By BOB ETTINGER
For the Star Beacon
Ayden Richmond’s reward for winning the Elks Hoop Shoot state competition was a trip to the regional in Angola, Ind. and a mid-year family reunion.
After winning the regional, he received a pair of trophies and a trip to Springfield, Mass., for the national championship. Should he claim a national title, Richmond will receive an honor most basketball players can only imagine in their dreams.
“I get my name in the Hall of Fame if I win,” Richmond, a 9-year-old third grader at Cork Elementary said. “I never really thought about that.”
Richmond, the son of Jeff and Jodi (Springer) Richmond, made 24 of his 25 free throws to claim the regional crown. He was also named the tournament’s Bob Bartolameolli Top Shooter Award for having the best score among all male competitors, for which he received the game ball and a plaque.
“I was pretty excited about that,” Ayden Richmond said. “I didn’t know they had a trophy (for being the top scorer).”
By becoming one of the 12 national qualifiers who will compete at Western New England University on April 20, Ayden Richmond has defied some long odds.
“There are 72 kids left (in all age groups) out of 1.3 million who started the event,” Jeff Richmond said. “At the state level, there were 43,000 -some competitors. I told him he didn’t quite know the opportunity he had to have his name permanently in the Hall of Fame.”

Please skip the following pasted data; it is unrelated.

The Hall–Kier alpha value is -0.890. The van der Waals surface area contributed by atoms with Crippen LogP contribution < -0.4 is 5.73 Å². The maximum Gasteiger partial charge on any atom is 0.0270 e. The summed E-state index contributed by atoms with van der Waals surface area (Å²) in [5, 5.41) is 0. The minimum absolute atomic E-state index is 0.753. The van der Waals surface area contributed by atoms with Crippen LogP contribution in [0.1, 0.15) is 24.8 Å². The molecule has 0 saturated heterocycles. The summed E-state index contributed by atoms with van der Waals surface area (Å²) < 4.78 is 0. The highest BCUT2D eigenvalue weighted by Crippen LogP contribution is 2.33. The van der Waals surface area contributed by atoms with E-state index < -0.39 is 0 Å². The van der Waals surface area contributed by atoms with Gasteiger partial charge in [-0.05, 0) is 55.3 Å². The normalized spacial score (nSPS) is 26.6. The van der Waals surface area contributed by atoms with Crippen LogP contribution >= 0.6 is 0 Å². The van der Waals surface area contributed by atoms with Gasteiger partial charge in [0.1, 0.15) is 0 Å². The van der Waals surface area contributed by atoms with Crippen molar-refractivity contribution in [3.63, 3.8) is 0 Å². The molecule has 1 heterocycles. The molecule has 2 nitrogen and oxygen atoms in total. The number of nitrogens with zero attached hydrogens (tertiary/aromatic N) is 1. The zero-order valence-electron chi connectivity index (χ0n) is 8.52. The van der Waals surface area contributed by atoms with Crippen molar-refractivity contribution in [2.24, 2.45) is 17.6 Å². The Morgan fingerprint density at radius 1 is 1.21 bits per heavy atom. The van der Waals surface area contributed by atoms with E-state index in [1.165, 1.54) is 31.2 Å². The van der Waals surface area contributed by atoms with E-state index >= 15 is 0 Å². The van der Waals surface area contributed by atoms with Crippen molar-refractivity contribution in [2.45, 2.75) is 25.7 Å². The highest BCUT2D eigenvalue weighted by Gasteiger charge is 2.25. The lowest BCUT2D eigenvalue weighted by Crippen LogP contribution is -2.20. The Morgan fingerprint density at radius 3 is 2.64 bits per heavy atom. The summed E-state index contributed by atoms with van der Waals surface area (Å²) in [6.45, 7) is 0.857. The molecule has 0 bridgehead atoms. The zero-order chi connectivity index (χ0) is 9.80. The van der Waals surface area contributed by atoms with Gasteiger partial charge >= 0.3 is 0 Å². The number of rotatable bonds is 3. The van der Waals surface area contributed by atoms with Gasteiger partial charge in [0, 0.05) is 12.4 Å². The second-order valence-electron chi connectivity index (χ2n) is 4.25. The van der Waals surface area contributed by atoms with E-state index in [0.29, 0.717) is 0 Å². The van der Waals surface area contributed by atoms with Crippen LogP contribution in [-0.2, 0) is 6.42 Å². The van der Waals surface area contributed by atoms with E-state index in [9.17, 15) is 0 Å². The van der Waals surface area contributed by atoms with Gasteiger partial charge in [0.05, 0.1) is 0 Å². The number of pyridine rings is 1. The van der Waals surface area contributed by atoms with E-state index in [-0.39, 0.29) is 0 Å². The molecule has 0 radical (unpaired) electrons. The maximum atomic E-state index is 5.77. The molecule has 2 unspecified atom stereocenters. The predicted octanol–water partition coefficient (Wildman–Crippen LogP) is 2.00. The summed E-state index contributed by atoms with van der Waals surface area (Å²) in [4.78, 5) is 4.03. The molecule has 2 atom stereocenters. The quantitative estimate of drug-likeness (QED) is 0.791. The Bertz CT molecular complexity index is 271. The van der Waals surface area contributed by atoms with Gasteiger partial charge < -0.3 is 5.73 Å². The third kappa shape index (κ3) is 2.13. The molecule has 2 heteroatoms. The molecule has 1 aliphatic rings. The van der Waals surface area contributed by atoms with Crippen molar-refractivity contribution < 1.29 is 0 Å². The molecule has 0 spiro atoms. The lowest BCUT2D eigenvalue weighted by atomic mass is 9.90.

Usually pretty focused while competing, Ayden Richmond was much more loose in Indiana.
“He was really relaxed,” Jeff Richmond said. “He had made friends with the other Ohio kids and I think that was part of it. He was much more relaxed than I’ve ever seen him. I almost thought he was too loose.”
With an older boy and girl, also from Ohio, heading to the national competition with him, Ayden Richmond should be able to duplicate that loose feeling.
“It’s good that two Ohio kids will be coming with me,” Ayden Richmond said.
An Ohio State fan, Ayden Richmond’s lone goal entering the regional was to beat the competitor from Michigan. He did that easily as the boy made just 19 of his attempts. The runner-up, the shooter from Indiana, made 23 of his shots.
Once again, Ayden Richmond didn’t know he’d won until he peered up in to the stands.
“He didn’t know until after,” Jeff Richmond said. “The funny thing is, the Michigan kid was sitting down while the Indiana kid was shooting. The Indiana kid was on fire and the Michigan kid started crying because he knew he’d lost.
“He saw the kid crying and I was worried that would freak him out that the Indiana boy was on fire. I asked him what he thought when he saw the boy crying and he said that he just knew the Michigan kid was out.”
For those following Ayden Richmond’s story, there’s a way to lend him support without packing up and driving to Massachusetts.
“If you go to the Elks website and follow the links, you can see all of the scores from all of the regions,” Jeff Richmond said. “Ayden was the top scorer until last weekend. Right now, he’s one of the top three scorers going into nationals with that 24.
“People can send good-luck messages to the kids through the sight and the organizers will print them out and give them to the kids before they compete.”
Ettinger is a freelance writer from Ashtabula.